Defendants move the Court to dismiss the complaint for the reason that the complaint fails to state a claim upon which relief can be granted. For an adequate cause of action under 42 U. S.C. § 1983, two requirements must be met. First, the conduct of the defendants must be under color of State law, and, second, defendants' conduct must have subjected the plaintiff to a deprivation of rights, privileges, or immunities secured by law and the Constitution of the United States. Jones v. Hopper, 410 F.2d 1323, 1326 (10th Cir. 1969), cert. denied 397 U.S. 991, 90 S. Ct. 1111, 25 L. Ed. 2d 399 (1970); Flemming v. Adams, 377 F.2d 975, 977 (10th Cir. 1967), cert. den., 389 U.S. 898, 88 S. Ct. 219, 19 L. Ed. 2d 216 (1967); Stringer v. Dilger, 313 F.2d 536, 540 (10th Cir. 1963).

A complaint, however, is not held insufficient and subject to dismissal unless it appears beyond doubt that the plaintiff can prove no set of facts in support of his claim which entitles him to relief. Conley v. Gibson, 355 U.S. 41, 47, 78 S. Ct. 99, 2 L. Ed. 2d 80 (1957); DeWitt v. Pail, 366 F.2d 682, 685 (9th Cir. 1966); Marshall v. Sawyer, 301 F.2d 639, 647 (9th Cir. 1962).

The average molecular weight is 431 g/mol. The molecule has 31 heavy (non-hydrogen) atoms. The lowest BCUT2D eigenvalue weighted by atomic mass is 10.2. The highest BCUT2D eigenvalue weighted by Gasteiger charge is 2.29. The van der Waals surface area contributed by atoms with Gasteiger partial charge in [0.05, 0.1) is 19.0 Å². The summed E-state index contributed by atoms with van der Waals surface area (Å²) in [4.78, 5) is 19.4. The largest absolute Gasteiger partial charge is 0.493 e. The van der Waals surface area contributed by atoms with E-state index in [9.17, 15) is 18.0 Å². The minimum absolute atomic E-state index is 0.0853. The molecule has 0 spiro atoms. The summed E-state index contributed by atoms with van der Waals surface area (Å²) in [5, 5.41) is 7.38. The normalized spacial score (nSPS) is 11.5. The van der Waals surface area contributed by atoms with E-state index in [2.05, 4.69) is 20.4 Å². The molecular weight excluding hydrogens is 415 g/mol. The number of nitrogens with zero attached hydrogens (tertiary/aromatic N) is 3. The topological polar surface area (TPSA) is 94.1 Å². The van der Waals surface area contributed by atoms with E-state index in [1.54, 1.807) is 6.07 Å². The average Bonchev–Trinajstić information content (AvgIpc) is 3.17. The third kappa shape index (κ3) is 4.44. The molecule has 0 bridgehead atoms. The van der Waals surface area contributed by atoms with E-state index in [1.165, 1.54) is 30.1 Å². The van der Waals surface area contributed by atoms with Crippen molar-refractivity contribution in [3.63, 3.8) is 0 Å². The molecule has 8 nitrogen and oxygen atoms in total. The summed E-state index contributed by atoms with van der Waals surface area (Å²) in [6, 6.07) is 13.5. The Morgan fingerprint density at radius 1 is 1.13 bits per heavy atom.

Plaintiff here has alleged two causes of action in his complaint. First, that his employment was terminated because he exercised his right of free speech as guaranteed by the First and Fourteenth Amendments to the Constitution of the United States, thereby being deprived of certain rights, privileges, and immunities as secured by the Constitution. Further plaintiff states that his dismissal was effected by the defendants while acting under color of Alaska Stat. § 39.25.020 (1970), Alaska Stat. 14.40.170 (1970), and Alaska Stat. 14.40.220 (1971).

Secondly, plaintiff alleges he was not afforded a proper hearing upon termination of employment, that he was not afforded an adversary hearing, that he was not given any reason for his discharge, and that he was not furnished with ascertainable standards for his employment. Plaintiff charges that he was therefore deprived of his rights, privileges, and immunities as secured by the Constitution and due process of law and due protection of the law as set forth in the Fourteenth Amendment to the United States Constitution. Plaintiff states that these acts were done by defendants under color of Alaska Stat. § 39.25.020 (1970), Alaska Stat. 14.40.170 (1971), and Alaska Stat. 14.40.220 (1971).

The Court must examine each of these causes of action in light of the basic requirements set forth in 42 U.S.C. § 1983.

As to plaintiff's first claim, defendants charge that the complaint asserts no guaranteed right, privilege, or immunity denied to plaintiff by his dismissal and which is afforded protection by the *1261 Constitution of the United States. Defendants maintain that the general rule that no person, including a school teacher, has a Constitutional right to public employment is determinative here. Parker v. Board of Education, 237 F. Supp. 222, 227 (D.Md.1965), aff'd 348 F.2d 464 (4th Cir. 1965), cert. denied, 382 U.S. 1030, 86 S. Ct. 653, 15 L. Ed. 2d 543 (1966), rehearing denied, 383 U.S. 939, 86 S. Ct. 1071, 15 L. Ed. 2d 857 (1966).